Aims: Depression is more prevalent in people with diabetes, and is associated with worse diabetes outcomes. Depression in diabetes is more treatment resistant, and as underlying mechanisms are unknown, development of more effective treatment strategies is complicated. A biopsychosocial model may improve our understanding of the pathophysiology, and therewith help improving treatment options.
Methods: Diabetes was diagnosed according to American Diabetes Association (ADA) criteria and a current depressive episode according to the International Classification of Diseases (ICD-10), based on the Clinical Interview Schedule Revised (CIS-R). From the Brazilian Longitudinal Study of Adult Health (ELSA-Brasil), we included 455 participants without diabetes with a current depressive episode and 10 900 without either diabetes or a current depressive episode. Furthermore, 2183 participants had diabetes alone and 106 had both diabetes and a current depressive episode. Variable selection was based on their relationship with depression and/or diabetes. Multinomial multivariate logistic regression was used to determine how the models differed between participants with and without diabetes.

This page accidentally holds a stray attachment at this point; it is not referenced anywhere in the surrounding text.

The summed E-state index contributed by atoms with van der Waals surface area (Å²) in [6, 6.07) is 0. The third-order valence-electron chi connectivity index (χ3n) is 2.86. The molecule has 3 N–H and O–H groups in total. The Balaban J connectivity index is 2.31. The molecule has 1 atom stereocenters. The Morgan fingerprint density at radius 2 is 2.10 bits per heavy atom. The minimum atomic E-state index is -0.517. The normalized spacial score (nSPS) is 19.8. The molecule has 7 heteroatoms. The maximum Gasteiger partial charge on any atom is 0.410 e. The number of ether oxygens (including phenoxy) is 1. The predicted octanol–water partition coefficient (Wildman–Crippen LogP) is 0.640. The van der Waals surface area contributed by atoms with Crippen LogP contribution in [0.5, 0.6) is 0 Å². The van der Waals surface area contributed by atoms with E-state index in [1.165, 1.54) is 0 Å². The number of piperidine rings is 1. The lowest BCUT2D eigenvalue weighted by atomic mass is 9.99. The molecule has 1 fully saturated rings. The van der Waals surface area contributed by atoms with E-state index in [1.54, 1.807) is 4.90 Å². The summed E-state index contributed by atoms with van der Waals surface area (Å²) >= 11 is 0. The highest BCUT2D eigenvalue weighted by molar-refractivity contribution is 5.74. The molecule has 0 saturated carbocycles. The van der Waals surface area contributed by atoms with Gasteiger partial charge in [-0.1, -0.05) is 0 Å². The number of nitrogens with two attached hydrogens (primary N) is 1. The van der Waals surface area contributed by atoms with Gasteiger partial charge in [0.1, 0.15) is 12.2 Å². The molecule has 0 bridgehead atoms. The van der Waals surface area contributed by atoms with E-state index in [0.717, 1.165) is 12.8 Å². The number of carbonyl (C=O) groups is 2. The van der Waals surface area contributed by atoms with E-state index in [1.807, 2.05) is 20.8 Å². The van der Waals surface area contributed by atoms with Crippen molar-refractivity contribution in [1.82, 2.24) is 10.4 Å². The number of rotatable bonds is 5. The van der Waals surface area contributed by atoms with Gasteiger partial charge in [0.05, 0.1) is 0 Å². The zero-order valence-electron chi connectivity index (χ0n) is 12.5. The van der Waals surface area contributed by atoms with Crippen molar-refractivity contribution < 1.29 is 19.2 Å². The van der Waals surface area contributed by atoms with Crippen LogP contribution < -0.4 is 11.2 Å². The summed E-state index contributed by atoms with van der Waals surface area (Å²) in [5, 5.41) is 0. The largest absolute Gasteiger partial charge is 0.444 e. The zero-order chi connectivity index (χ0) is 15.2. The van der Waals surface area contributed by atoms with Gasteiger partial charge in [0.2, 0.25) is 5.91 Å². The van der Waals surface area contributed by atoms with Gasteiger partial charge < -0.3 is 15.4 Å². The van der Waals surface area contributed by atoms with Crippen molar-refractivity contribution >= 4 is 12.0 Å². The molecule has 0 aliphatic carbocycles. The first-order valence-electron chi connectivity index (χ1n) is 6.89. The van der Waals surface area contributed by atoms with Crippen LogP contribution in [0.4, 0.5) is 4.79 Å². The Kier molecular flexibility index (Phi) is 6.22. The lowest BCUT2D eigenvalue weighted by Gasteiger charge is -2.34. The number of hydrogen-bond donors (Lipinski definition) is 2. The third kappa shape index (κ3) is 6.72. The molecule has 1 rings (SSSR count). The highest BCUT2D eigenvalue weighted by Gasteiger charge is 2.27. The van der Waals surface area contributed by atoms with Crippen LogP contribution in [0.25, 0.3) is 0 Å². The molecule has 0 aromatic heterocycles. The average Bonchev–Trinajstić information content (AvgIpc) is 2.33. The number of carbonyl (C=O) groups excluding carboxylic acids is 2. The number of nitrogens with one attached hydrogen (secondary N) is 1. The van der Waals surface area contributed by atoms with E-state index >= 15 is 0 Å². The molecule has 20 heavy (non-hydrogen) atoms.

Results: A current depressive episode in diabetes was related to being older and female, having poorer education, financial problems, experiencing discrimination at work, home and school, higher waist circumference, albumin to creatinine ratio and insulin resistance, and the presence of hypertension and cardiovascular disease. In non-diabetes, a current depressive disorder was related to being female, not being black, low income, psychological and social factors, non-current alcohol use, lower HDL cholesterol, higher insulin resistance and the presence of cardiovascular disease.
Conclusions: A current depressive episode in the presence compared with the absence of diabetes was related more to biological than to psychosocial factors.
© 2020 The Authors. Diabetic Medicine published by John Wiley & Sons Ltd on behalf of Diabetes UK.